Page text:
Employee Press advisor
Transparency is a common denominator for stakeholders on a broad scale. Employees, investors and analysts want to hear about the challenges and the mistakes — and how you overcame them. It paints a picture of a resourceful and resilient business.
“It is valuable to get insight into what opportunities are available to the company and which opportunities pass them by.”
Consultant, For companies and investors
One last time for the ones in the back: Stakeholders come to your annual reports for the ‘big picture’. That includes your exposure as well as your excellent prospects.
Investors, analysts and employees want to understand the bigger picture, what market trends might affect your industry, the risks louring, and how you plan to maximise your potential opportunities.
Let’s exemplify it …
We’ve worked with 11 different companies crafting amongst others 8 annual reports, 2 integrated reports and 4 sustainability reports and a broad variety of other reports.
Throughout the 26+ reports we’ve worked on for the reporting year 2022, it has always been present to us that every single one communicated the whole picture. We all live and behave in the context of others. Other people, businesses, politics, environmental challenges, etc., and evidently, the same goes for any business and industry.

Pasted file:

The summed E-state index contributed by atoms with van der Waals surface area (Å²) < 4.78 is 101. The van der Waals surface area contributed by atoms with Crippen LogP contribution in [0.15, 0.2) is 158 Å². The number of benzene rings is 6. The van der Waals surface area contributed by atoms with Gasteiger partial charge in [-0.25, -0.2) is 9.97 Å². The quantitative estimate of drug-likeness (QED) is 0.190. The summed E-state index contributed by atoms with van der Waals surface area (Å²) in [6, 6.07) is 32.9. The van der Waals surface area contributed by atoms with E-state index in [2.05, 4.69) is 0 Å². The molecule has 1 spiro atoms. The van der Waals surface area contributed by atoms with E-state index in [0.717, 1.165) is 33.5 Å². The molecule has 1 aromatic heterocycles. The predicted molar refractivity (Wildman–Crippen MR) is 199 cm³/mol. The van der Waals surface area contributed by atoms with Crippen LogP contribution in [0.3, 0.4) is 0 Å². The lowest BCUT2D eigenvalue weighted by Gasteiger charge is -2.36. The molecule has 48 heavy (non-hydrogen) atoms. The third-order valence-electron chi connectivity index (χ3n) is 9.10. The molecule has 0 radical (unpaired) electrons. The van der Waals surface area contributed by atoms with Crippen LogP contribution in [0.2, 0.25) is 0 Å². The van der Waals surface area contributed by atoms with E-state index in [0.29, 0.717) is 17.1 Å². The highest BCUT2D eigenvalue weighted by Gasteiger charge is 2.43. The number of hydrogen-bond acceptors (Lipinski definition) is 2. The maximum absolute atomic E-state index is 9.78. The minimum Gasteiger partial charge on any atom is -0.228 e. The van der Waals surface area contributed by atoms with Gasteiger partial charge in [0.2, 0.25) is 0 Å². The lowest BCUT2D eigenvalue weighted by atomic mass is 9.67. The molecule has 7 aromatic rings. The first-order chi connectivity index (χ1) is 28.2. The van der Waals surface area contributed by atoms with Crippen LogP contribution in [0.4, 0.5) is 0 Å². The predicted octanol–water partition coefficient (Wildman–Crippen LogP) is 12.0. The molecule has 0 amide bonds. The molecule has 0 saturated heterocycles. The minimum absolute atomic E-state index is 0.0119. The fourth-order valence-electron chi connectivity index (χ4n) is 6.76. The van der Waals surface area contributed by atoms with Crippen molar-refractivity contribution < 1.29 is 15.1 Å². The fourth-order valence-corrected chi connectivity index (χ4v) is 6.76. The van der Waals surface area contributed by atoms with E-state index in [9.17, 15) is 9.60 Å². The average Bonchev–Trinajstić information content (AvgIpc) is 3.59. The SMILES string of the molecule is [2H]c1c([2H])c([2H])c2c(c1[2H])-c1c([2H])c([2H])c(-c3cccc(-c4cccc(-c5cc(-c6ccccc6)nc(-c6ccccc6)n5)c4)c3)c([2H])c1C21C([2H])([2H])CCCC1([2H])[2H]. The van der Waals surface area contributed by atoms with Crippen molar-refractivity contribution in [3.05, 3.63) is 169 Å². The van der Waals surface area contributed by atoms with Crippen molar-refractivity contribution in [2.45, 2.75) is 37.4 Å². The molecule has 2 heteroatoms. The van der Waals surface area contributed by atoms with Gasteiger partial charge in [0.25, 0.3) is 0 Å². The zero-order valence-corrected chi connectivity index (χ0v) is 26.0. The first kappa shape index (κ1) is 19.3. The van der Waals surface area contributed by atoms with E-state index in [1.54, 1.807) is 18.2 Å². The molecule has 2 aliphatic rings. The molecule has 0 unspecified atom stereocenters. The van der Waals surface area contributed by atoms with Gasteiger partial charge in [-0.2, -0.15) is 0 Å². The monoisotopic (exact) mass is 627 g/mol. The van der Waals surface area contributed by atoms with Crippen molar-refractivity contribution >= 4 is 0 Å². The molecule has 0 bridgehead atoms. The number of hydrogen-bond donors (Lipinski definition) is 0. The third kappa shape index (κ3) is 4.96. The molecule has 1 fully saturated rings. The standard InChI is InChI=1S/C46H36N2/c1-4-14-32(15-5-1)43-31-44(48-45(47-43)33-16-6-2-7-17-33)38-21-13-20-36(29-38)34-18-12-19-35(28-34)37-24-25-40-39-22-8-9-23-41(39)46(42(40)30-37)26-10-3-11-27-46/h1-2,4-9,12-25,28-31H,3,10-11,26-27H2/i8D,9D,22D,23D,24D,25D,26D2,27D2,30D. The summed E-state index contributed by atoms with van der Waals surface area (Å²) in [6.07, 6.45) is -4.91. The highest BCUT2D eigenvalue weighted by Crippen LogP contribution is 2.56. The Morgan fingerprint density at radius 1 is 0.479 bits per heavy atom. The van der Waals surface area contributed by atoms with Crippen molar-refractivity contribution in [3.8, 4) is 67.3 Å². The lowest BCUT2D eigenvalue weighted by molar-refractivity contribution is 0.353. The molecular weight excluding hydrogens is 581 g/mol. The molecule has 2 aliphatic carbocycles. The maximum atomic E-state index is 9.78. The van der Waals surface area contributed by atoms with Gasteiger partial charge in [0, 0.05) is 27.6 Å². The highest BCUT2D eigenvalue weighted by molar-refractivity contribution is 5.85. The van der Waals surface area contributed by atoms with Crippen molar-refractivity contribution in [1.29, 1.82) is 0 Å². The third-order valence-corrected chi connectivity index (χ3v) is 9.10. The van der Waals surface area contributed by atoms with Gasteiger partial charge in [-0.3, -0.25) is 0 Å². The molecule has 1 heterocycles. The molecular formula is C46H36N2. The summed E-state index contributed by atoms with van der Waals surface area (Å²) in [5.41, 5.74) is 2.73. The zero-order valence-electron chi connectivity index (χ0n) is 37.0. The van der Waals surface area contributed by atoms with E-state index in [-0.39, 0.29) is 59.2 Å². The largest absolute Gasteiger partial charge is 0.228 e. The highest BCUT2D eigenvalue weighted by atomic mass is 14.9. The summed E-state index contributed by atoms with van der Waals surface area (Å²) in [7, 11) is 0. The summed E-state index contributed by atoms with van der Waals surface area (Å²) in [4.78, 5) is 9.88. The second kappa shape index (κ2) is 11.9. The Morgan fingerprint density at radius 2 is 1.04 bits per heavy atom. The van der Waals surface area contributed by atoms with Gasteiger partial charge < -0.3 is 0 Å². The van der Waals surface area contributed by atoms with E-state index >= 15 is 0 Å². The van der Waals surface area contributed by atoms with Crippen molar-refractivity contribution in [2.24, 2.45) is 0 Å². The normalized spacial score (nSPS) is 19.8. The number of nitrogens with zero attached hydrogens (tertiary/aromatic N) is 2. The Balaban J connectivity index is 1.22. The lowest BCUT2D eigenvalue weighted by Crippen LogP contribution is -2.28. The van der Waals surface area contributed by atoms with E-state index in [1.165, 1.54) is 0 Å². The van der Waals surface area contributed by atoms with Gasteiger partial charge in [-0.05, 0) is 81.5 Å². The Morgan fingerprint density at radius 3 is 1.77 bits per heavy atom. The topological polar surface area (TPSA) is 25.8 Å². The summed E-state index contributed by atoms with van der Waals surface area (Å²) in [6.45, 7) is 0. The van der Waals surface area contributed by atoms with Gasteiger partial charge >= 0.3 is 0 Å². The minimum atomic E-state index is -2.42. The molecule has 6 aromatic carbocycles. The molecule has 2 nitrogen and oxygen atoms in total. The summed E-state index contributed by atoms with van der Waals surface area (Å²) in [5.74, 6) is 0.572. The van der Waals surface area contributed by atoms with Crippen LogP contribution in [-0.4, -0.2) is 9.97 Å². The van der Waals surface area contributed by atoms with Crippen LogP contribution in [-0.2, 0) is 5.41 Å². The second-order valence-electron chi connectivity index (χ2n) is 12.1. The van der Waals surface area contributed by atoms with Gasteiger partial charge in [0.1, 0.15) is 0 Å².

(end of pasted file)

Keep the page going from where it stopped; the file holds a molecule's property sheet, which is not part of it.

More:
One annual report that has managed to proactively put the company’s exposures and possibilities on display is DSV.
DSV has a responsive approach to new trends and challenges with quick adaption of new technologies.
DSV is transparent in their description of risk management. It uses models for dynamic risk adaptations, key risk heat maps and overview of risk description, mitigation strategies and assessment.
When communicating about the exposure and opportunities in an annual report, it’s important to consider the following touchpoints:
Provide a clear and concise overview: The company should provide a clear and concise overview of the risks and uncertainties that the company may face in the upcoming year — and has faced in the past. This should include any risks and uncertainties the company may face and any opportunities they are pursuing.
Be concrete: The company should provide specific examples to illustrate their position, such as major projects, initiatives, risks or challenges the company is facing. It’s important to leave the stakeholder with a clear idea of how the company in question tackle potential challenges and plan to act on possibilities.
Provide a forward-looking perspective: The company should offer a forward-looking perspective that includes information on their plans for the future, any potential long-term opportunities, and risks the company may face. This can demonstrate their commitment to growth and innovation and provide stakeholders with greater confidence in the company’s ability to navigate changing market conditions — as well as changes related to climate, people, talent retention, potential regulatory changes, etc.
Looking to bring your report up to speed? Talk to Charlotte Madvig Schmidt.